|This work is in the public domain because it was published in the United States between 1923 and 196|
3 and although there may or may not have been a copyright notice, the copyright was not renewed
It is a little known fact that The Lutheran Hymnal makes provision for the celebration of a number of saint's days. Unlike the Roman church we do not ask the saints to pray for us, but we do honor their memory and learn from their example. Those whom the church calls saints were, for the first three centuries of her existence, Christians who chose to suffer torment and death rather than renounce their faith. Churches were built in their honor, and their feasts were remembered each year from earliest Christian times. It is to our poverty that we have ignored their memory and their story, but that is now changing. After a century and a half of laboring under the shackles of protestant practice in America, Lutherans are once again discovering their catholicity. We are learning anew that Luther started a reformation, not a revolution; that his intention was to correct the church's many and serious abuses, not to start a competing church. This being the case we should think of the Reformation as the re-birth, or renewal of the one, holy, catholic and apostolic church, and never fail to remember the date, October 31, 1517, and the events it inspired.
Martin Luther (after whom no boulevards are named) was not a martyr, but he was what the church called from early on a confessor. That is someone who suffered for his faith, but lived to tell about it. Within three years of posting The Ninety-Five Theses Luther was excommunicated from the Roman church and became a wanted man, and were it not for his guardian angel he would have been a martyr as well.
Though he did not bleed for the faith, Luther suffered much. Among his crosses was the pain of overwhelming personal sorrow because what he meant for good, produced so many unintended consequences. His Reformation tore the church apart; and radicals began to crawl out of the woodwork, who did turn the Reformation into a Revolution. These are the forebears of all those who call themselves Protestants today, who know plenty about the Law, but precious little about the Gospel.
Luther's Reformation also tore the empire apart, and at the worst possible moment, because the Muslims were about to take Vienna and put an end to the holy Christian faith in Europe. Of course Europe has since taken care of that all on its own. According to Professor John Pless of our Fort Wayne seminary: on any given Sunday there are more Lutherans at worship on the African continent than in all of Europe and North America combined. What hath God wrought! Yet however disconcerting that fact may be we need not work ourselves into an evangelistic frenzy. There is nothing our Lord commands us to do about it except what we have always done, which is to baptize, teach, absolve sinners and to celebrate the Holy Sacrament of our Lord's body and blood, the very thing we are engaged in at this time. An indispensible part of that celebration for 1400 years has been to do so in accordance with the Church Year. On the church's calendar today, October 28th, is the feast of Sts. Simon and Jude.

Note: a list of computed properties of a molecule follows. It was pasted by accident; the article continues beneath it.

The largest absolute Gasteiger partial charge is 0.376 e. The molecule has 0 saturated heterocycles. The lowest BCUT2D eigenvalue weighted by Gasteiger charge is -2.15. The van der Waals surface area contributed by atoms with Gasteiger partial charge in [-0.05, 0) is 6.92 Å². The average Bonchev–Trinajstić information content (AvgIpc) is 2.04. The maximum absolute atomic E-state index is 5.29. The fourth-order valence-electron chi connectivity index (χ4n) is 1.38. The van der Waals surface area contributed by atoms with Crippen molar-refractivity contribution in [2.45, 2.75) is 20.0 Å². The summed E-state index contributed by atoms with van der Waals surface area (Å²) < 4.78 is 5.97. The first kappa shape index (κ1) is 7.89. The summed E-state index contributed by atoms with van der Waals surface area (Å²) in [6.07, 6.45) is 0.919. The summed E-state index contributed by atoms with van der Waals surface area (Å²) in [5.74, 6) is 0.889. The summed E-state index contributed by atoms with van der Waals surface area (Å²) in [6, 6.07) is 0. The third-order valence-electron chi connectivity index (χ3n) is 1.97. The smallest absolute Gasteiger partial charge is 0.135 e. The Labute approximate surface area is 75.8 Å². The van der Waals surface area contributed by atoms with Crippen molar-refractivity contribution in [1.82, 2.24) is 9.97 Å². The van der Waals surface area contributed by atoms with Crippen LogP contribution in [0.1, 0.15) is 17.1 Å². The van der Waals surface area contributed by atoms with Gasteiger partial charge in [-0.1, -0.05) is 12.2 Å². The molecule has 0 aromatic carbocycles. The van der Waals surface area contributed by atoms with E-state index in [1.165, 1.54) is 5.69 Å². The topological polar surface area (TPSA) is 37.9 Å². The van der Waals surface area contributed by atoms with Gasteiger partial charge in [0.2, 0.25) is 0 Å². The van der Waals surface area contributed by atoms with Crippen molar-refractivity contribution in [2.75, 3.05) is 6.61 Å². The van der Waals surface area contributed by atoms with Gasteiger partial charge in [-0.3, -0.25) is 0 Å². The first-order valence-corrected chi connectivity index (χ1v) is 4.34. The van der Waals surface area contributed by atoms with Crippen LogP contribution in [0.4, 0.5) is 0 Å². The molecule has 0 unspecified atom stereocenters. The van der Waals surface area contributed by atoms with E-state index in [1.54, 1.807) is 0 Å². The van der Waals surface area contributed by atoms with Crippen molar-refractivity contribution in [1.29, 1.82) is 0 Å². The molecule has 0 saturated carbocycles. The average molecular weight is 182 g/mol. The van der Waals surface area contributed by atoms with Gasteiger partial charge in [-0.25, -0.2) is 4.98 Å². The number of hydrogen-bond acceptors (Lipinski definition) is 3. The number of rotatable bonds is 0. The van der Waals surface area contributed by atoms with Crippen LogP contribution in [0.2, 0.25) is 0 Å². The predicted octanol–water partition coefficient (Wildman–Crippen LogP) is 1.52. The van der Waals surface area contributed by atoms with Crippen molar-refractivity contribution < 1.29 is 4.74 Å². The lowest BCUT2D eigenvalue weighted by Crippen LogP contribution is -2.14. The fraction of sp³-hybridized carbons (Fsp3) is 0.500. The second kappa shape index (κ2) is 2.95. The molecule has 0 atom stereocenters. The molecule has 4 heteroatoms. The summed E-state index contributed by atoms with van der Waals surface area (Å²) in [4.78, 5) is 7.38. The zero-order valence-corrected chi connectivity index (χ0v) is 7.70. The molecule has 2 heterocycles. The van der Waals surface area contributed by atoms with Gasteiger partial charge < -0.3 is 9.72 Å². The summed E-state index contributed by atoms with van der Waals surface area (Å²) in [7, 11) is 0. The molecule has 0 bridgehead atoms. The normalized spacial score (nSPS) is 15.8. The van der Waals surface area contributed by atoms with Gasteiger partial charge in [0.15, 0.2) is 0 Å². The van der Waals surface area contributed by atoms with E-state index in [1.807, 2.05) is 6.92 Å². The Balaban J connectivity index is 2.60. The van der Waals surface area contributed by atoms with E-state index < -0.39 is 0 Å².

The traditions regarding these two saints are as plentiful as they are contradictory. We know that they were both disciples of Jesus, two of the twelve who launched the church into the world. We know that Simon was a Zealot, a man who believed that God gave the land of Israel to the Jews and that He meant it to be theirs for as long as the world stood. He was a man who was willing to take up the sword against the Roman empire which then ruled over it, in order to make that dream a reality. Now there's nothing wrong with men taking up political causes and overthrowing tyrannical governments when things become intolerable. If that did not happen the world would be in a permanent state of oppression, but Jesus had something different in mind for Simon. He would exchange the sword of steel for the Sword of the Spirit and preach an eternal kingdom.
After Pentecost it is believed that Simon and Jude, who were brothers, traveled east to Persia and preached the salvation that is in Christ Jesus, only to meet with death for doing so, but their work was not without fruit. For the next one thousand two hundred years, the Gospel of Jesus Christ flourished in the area of what is today known as Iraq.
And what about us? We are the fortunate recipients of the great sacrifices made by Sts. Simon, Jude and Martin. By these men, and countless, nameless others, Jesus has manifested Himself to us. At high personal cost they preserved the gospel, and the sacraments which are the means of salvation; so that today we too bless the holy name of Jesus; we are at peace with God through Christ, and we are filled with all joy and peace in believing. Of all the souls on earth God's people in Christ are part of something truly great, the eternal and glorious Kingdom of God! No other cause or human aspiration matches this one, or even comes close. We are the light of the world and the salt of the earth made so by Jesus, who manifests Himself to us in the flesh, in the Eucharist, and who manifests Himself to the world through us.
We may not be asked to shed our blood for the cause, or to suffer persecution as do the Assyrian Christians in Iraq today, but then again one never knows. We are called to put our Sinful Nature to death each day, to take up our cross and to follow Jesus who is our Life, not only by holy living, but also by each doing his part, so that the catholic gospel of the Reformation may be heard and believed by future generations. Amen.
~Rev. Dean Kavouras